·         Promoting greater coherence among the ministries responsible for different aspects of multilateral aid remains a challenge for DAC member countries.

·         Just 5 of the 263 ODA-eligible agencies account for two-thirds of all multilateral funding, while over 100 agencies account for only 2% of the total.

·         There is duplication of effort in DAC donors’ multilateral assessment approaches, although work is underway to increase joint efforts; relying more on multilaterals’ own reporting systems and improving mutual accountability can help.

·         Reforming the multilateral system is high on DAC member countries’ agendas, and will be for some years ahead.


Supporting security system reform: The Bolivia case

In Bolivia, after months of strife and deadlock, a new constitution is set to go to the people on 25 January 2009. If passed, it could signal progress for the peoples of this stunningly beautiful landlocked country. Since coming to power in 2005, Bolivian President Evo Morales – of Aymara descent – has changed the balance of power in the country in favour of the indigenous people (60% of the population). The Morales government, however, has also clashed with the country’s eastern region over economic policy and regional autonomy questions. In addition, widespread production of coca remains a contentious issue for Bolivia and the international community. The leaves of this tree have been chewed for centuries in the Andes to stave off hunger and are also popular as a tea. Yet because they are also used to produce cocaine, exports of the leaves beyond the region have been banned since 1961 by a UN anti-drug convention.


With this mix of tensions – over the constitution, regional issues, ethnic relations and coca leaf production – a well functioning and disciplined security system is essential to provide law and order, fair representation and justice for all citizens. It is encouraging to note that Bolivia has made progress in recent years in developing its security system, in making its army, police and justice systems more accountable and representative, and in ensuring better oversight and representation in parliament, civil society and academia.


To bolster the capacity of the security system, the Bolivian Minister of the President, Dr. Juan Ramón Quintana Taborga, requested that the OECD DAC conduct a capacity building consultation in security system reform (SSR), involving relevant government ministries, civil society and donors. Thanks to support from the Netherlands and the UK, the consultation took place in La Paz in October 2008. In a recent letter to the Bolivian Minister of the Presidency, DAC Chair Eckhard Deutscher noted: “The aim of the consultation was to build SSR capacity at the country level amongst donors and government so as to ensure that the OECD SSR norm-setting agenda is properly transferred from headquarters to the country level.”


Based on the consultation, key strategic SSR recommendations have been shared with the Bolivian government; these include the need to develop a Bolivian vision of security, a revised SSR action plan (based on the Bolivian national development plan), and more effective donor engagement, including an effective SSR donor-government co-ordination mechanism. Issues relating to human resources needs, legislative priorities and the role of the media were also addressed.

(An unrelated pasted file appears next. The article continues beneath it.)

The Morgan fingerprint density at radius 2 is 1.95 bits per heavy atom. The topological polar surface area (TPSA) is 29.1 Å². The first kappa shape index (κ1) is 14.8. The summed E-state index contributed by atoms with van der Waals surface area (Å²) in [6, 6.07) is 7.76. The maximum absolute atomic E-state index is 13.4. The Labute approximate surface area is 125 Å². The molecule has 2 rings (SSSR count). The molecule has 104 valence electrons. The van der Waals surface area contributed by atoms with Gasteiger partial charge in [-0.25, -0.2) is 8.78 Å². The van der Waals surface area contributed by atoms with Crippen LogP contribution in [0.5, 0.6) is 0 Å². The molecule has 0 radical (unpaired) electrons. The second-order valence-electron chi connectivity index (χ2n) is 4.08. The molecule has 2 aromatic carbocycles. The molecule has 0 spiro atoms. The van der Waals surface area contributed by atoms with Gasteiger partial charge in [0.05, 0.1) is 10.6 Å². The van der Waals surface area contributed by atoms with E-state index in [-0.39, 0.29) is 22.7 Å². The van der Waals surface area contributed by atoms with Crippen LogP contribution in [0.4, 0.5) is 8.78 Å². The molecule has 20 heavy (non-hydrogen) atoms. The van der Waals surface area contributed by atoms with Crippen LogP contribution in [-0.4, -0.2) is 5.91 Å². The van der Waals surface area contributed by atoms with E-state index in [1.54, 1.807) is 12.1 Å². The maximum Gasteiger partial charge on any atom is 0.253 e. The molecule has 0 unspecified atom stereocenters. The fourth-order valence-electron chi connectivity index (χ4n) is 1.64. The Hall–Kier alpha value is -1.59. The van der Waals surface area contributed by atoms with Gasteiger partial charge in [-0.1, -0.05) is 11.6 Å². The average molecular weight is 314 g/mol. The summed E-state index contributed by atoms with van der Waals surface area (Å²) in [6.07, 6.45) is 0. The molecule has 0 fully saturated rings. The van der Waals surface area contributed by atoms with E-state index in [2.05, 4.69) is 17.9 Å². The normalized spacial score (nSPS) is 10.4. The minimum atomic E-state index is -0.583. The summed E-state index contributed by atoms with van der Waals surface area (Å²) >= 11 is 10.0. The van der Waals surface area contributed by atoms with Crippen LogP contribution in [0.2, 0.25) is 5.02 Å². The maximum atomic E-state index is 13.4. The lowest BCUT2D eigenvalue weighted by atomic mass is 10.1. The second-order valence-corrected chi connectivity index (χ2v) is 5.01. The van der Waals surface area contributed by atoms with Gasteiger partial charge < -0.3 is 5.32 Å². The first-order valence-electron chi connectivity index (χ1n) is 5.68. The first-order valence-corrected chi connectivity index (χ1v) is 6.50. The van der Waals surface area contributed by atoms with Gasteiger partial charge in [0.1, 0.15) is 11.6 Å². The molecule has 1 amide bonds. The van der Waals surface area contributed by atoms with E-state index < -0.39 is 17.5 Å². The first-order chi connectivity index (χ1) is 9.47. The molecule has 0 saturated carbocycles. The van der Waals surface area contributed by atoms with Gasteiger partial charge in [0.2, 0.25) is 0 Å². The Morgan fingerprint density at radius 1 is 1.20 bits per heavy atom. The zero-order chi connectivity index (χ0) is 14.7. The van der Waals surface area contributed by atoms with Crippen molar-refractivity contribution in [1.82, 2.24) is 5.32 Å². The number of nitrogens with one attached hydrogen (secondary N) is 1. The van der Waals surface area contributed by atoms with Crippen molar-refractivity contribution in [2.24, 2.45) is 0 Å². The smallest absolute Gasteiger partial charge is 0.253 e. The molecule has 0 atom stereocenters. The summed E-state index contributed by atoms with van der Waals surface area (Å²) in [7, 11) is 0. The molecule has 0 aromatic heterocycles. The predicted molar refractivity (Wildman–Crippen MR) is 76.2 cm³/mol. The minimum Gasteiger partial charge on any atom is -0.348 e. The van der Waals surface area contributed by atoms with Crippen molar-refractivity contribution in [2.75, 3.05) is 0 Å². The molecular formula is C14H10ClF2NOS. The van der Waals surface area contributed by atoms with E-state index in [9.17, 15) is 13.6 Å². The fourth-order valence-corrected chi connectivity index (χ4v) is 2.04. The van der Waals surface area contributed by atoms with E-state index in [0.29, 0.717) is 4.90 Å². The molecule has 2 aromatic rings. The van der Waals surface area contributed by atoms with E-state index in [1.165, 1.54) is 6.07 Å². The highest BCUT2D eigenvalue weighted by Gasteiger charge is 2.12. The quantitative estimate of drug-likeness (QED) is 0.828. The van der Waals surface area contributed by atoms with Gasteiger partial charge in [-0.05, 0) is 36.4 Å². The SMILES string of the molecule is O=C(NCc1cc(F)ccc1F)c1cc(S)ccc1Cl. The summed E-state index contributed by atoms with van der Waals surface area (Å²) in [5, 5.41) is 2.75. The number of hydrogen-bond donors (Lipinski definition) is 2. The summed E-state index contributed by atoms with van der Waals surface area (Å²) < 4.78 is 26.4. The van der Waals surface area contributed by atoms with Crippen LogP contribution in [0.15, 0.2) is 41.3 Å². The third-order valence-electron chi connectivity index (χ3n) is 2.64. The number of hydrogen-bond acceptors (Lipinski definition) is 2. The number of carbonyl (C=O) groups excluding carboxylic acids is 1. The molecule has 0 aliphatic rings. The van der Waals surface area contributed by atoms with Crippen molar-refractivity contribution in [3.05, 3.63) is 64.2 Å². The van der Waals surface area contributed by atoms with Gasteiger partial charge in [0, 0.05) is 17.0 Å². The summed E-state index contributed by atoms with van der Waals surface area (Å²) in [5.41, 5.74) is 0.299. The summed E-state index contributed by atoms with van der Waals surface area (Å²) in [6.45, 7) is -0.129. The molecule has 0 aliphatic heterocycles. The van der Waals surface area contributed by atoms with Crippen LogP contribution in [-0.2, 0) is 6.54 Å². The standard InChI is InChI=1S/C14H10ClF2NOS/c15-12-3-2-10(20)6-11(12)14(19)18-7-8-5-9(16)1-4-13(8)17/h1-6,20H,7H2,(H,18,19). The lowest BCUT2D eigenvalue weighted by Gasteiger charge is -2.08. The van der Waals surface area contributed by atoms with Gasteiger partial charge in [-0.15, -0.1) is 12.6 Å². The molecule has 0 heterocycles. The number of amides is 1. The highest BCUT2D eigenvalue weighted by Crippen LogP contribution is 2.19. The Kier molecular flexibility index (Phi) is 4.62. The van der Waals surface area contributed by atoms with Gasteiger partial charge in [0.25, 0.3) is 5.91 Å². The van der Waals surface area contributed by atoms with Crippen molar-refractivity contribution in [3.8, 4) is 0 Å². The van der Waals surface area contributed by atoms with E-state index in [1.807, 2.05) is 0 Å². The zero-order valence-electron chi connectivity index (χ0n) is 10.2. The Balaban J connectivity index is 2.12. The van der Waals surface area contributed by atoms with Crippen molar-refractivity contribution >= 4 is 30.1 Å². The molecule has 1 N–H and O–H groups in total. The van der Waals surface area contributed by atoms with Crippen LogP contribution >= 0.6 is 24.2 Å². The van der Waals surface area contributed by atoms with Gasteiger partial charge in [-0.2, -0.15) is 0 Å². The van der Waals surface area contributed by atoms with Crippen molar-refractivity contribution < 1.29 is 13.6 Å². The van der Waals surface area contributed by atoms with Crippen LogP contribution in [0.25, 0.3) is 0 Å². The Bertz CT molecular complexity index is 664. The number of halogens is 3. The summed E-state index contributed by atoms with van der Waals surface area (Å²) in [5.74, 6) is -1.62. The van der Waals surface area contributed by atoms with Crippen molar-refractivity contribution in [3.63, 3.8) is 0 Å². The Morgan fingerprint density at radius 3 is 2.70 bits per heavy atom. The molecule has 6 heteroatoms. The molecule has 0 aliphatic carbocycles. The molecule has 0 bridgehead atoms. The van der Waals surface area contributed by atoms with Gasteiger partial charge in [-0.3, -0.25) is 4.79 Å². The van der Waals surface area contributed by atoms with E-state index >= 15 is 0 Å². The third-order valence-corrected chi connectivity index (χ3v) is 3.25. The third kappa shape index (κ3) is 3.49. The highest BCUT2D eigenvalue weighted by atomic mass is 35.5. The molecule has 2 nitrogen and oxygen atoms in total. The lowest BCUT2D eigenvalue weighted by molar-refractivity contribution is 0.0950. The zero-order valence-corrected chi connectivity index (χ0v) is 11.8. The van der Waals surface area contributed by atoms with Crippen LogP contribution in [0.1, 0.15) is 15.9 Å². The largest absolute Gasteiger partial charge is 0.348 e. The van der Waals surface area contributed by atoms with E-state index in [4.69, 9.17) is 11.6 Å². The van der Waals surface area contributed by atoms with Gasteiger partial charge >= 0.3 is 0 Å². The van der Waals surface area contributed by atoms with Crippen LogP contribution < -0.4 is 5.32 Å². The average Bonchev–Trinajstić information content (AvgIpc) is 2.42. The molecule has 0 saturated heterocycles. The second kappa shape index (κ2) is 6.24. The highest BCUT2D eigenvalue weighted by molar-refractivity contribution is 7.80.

The Bolivia exercise was the fourth such consultation in the OECD SSR norm-setting process. Similar consultations have been carried out in Burundi (December 2007), the Central African Republic (January 2008) and Guinea Bissau (March 2008), actively supported by DAC members and firmly grounded in DAC guidance: Security System Reform and Governance (2005) and Handbook on Security System Reform: Supporting Security and Justice (2007).



Natural resources in a changing context

Natural resources have huge potential to help lift people out of poverty and enhance progress toward the achievement of the Millennium Development Goals (MDGs). Despite the current global slowdown associated with the financial crisis, demand for natural resources is expected to rise over the long term as emerging economies such as China and India drive a long-lasting increase in demand for oil, minerals, metals, timber and agricultural products.


This trend offers prospects of increased revenues for countries rich in natural resources, in particular the low-income countries, where natural capital constitutes one-quarter of the wealth. These nations will turn to natural resources as a potential source of economic growth, employment and fiscal revenues. Mining, for example, already accounts for 43% of government revenues in Peru and for 22% in Chile.


Natural resources, however, have features that can make sound management particularly difficult and undermine good governance. For example, if these are de facto “open access” resources, like grazing lands, fishing grounds or state-owned forests, users may have no incentives to manage them in a sustainable way and invest in their maintenance. Poor people, whose livelihoods depend disproportionately on common pool resources, will be most affected by the resulting degradation. Governments must, therefore, put in place regimes that attribute appropriate access and user rights in order to help sustain natural resources over the long term.